Michelle Ingham is worried about that many people will be in for an unpleasant surprise when they complete their tax returns for 2020.
Ingham is the director of financial stability at the United Way of Lancaster County. She oversees the Volunteer Income Tax Assistance program, VITA, which prepares thousands of clients' tax returns for free every year.
This year was unlike any other, she said, in ways that "could potentially have a significant impact on our clients. I worry that many of them who typically receive a refund will receive less, or could owe."
A big part of her concern has to do with the Earned Income Tax Credit, or EITC. For low- and moderate-income workers, especially families with children, the EITC can provide a substantial refund at tax time. In 2019, nearly 1 in 5 VITA clients claimed the credit.
The coronavirus pandemic, however, threw millions of people out of work and onto the unemployment rolls. Unemployment compensation is taxable, but crucially, it's not earned income, so in principle it doesn't count toward the EITC.
"For many lower-income families, that will mean part of those UI (unemployment insurance) benefits will be clawed back in the form of a reduced EITC," writes the Tax Policy Center, a research center created by the Urban Institute and the Brookings Institution.
Consider a mother filing a return for tax year 2019 as the head of a household with two dependent children under age 18. If she had $18,000 of earned income, she would have been eligible for an EITC of $5,828, according to the Internal Revenue Service's online EITC Assistant. (As of mid-December, the EITC Assistant did not yet have calculations for 2020.)
Suppose instead she had been laid off after earning $3,000, and received $15,000 in unemployment insurance. Her income would again be $18,000, but her EITC would drop 79%, to $1,210.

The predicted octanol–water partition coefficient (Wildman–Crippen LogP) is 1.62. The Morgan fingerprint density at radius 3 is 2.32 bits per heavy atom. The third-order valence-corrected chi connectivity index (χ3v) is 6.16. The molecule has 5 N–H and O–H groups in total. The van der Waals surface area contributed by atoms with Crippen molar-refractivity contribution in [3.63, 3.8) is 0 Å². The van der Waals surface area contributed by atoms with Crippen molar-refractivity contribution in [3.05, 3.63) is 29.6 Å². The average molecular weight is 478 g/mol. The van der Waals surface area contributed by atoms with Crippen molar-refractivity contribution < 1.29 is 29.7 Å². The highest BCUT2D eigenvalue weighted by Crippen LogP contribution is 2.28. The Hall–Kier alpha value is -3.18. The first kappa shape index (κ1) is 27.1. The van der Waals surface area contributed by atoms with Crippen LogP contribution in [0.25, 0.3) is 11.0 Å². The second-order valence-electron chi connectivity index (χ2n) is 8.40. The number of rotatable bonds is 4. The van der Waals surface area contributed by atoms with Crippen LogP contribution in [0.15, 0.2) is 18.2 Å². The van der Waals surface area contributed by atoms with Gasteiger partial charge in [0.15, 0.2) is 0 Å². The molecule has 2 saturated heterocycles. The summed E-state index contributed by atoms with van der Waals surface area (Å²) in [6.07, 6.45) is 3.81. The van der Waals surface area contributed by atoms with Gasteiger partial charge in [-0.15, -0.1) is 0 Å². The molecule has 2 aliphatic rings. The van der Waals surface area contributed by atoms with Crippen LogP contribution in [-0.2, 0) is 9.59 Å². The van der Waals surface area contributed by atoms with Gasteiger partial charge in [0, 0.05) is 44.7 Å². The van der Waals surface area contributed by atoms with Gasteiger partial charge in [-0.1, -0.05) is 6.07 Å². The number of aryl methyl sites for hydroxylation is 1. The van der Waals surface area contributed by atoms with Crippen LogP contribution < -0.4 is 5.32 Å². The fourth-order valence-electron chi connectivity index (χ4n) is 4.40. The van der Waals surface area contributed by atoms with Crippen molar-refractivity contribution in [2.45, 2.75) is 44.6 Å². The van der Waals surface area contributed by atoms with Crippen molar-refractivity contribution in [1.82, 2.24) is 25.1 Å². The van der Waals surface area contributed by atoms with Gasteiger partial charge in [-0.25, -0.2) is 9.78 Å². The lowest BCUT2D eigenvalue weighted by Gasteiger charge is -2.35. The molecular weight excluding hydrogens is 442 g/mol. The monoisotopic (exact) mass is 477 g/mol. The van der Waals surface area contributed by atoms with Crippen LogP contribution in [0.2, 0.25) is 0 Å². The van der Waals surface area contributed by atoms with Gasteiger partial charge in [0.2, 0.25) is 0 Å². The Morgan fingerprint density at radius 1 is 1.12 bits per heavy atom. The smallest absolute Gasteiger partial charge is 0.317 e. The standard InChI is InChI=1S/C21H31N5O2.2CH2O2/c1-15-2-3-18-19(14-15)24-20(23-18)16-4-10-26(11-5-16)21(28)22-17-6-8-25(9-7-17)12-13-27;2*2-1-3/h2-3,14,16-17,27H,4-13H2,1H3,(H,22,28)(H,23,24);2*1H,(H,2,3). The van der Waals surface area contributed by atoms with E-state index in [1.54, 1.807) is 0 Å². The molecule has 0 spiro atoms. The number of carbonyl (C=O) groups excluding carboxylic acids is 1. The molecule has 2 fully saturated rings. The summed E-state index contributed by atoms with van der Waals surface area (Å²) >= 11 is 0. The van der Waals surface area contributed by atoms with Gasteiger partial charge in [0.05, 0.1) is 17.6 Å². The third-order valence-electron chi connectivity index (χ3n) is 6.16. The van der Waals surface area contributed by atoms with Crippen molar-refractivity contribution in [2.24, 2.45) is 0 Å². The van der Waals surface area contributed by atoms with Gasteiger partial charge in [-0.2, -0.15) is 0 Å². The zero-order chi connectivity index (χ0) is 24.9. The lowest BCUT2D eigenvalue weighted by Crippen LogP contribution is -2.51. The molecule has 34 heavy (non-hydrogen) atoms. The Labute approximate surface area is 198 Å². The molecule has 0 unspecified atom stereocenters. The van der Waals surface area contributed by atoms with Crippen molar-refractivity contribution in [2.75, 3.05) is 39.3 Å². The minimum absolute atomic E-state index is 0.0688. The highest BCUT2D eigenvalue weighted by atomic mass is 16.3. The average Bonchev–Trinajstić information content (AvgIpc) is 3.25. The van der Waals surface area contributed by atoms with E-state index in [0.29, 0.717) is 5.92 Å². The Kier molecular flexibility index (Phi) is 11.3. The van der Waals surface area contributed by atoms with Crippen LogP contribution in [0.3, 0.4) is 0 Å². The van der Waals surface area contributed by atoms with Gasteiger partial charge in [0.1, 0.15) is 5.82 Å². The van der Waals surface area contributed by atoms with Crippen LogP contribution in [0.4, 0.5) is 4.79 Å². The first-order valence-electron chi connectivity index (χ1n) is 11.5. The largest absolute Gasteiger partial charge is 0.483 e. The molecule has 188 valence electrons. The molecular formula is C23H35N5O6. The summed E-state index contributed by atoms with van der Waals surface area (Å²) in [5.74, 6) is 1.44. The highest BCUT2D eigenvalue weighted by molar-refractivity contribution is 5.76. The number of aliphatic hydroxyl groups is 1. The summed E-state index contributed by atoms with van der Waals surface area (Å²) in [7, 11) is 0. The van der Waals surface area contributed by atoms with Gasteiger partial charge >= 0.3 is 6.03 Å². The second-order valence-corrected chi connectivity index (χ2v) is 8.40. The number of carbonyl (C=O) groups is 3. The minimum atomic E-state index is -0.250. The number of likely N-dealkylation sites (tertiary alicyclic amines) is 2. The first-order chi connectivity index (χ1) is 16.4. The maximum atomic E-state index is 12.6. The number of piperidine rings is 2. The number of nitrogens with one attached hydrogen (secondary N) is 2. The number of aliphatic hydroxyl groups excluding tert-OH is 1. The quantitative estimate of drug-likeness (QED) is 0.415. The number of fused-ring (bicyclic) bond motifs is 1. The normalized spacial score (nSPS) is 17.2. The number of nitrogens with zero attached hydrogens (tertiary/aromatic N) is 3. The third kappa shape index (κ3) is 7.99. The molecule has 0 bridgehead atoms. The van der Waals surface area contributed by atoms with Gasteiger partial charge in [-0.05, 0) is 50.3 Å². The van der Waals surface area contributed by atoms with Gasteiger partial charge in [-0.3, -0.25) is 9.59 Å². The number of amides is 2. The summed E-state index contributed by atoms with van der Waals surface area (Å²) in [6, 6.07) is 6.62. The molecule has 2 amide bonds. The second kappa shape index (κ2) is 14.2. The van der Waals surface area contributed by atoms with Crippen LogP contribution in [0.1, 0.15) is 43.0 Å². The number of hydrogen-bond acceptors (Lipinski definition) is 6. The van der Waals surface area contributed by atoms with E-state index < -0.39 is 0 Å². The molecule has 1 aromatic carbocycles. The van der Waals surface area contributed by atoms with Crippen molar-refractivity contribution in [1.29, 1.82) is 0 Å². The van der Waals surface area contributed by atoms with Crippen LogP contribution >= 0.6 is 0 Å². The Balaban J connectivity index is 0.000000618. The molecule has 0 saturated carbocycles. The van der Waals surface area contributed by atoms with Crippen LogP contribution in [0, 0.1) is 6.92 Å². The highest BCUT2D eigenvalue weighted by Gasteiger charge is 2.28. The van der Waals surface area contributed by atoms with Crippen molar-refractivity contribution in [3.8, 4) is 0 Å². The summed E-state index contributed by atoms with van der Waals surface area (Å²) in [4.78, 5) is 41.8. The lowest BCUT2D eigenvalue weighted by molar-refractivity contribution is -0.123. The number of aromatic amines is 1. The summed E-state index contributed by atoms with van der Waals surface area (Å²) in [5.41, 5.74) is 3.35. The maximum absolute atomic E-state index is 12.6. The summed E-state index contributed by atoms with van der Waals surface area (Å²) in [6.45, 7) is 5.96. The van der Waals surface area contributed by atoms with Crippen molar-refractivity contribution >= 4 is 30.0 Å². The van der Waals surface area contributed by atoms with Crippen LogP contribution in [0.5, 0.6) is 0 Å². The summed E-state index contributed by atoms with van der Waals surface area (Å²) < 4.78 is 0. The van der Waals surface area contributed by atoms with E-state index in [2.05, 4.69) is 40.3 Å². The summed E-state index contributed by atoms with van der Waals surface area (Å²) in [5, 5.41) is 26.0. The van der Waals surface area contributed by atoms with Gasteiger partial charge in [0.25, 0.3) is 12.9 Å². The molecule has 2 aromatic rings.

If that shortfall is unexpected — say, for example, you were planning to pay off a credit card balance with it — the consequences could be severe.
Further complicating matters is that at higher income levels, the EITC gradually phases out, and in that range, unemployment compensation can count toward the EITC calculation.
"Would-be recipients with income in the phase-out range essentially calculate the credit twice," the Tax Policy Center says, "first based on their earnings, such as wages, and again based on their Adjusted Gross Income (AGI) that includes unemployment benefits. If their AGI is higher than their earnings, they get the lesser amount.
"This means that receiving UI benefits can decrease the EITC, but cannot increase it."
Then there's another issue: Withholding.
As part of the filing process, unemployment claimants can elect to have federal income tax withheld from their benefit — the rate is 10%, plus an allowance for dependents.
Clients may not realize they had to make that choice, and just assume their taxes were withheld. If so, the amount due on their Form 1040 may come as a shock.
Combine that with a lower-than-expected refund from the EITC, or no refund at all, and some taxpayers may get a substantially smaller refund or even owe money to the Internal Revenue Service.
On balance, most households receiving unemployment compensation will come out ahead, the Tax Policy Center said: That is, they'll receive more from unemployment than they will lose from a reduced EITC.
"But losing part of their refundable credit next spring will diminish the value of this year’s jobless benefits for many recipients," the center said.
People receiving unemployment can change their decision to withhold taxes or not at any time, Department of Labor & Industry spokeswoman Sarah DeSantis said. However, the change is only forward-looking, not retroactive.
Ideally, individuals receiving unemployment should be having their taxes withheld, Ingham said. Those that didn't elect to do so may want to begin setting aside some money, if they can, to be on the safe side.
"I just want people not to be surprised," she said.
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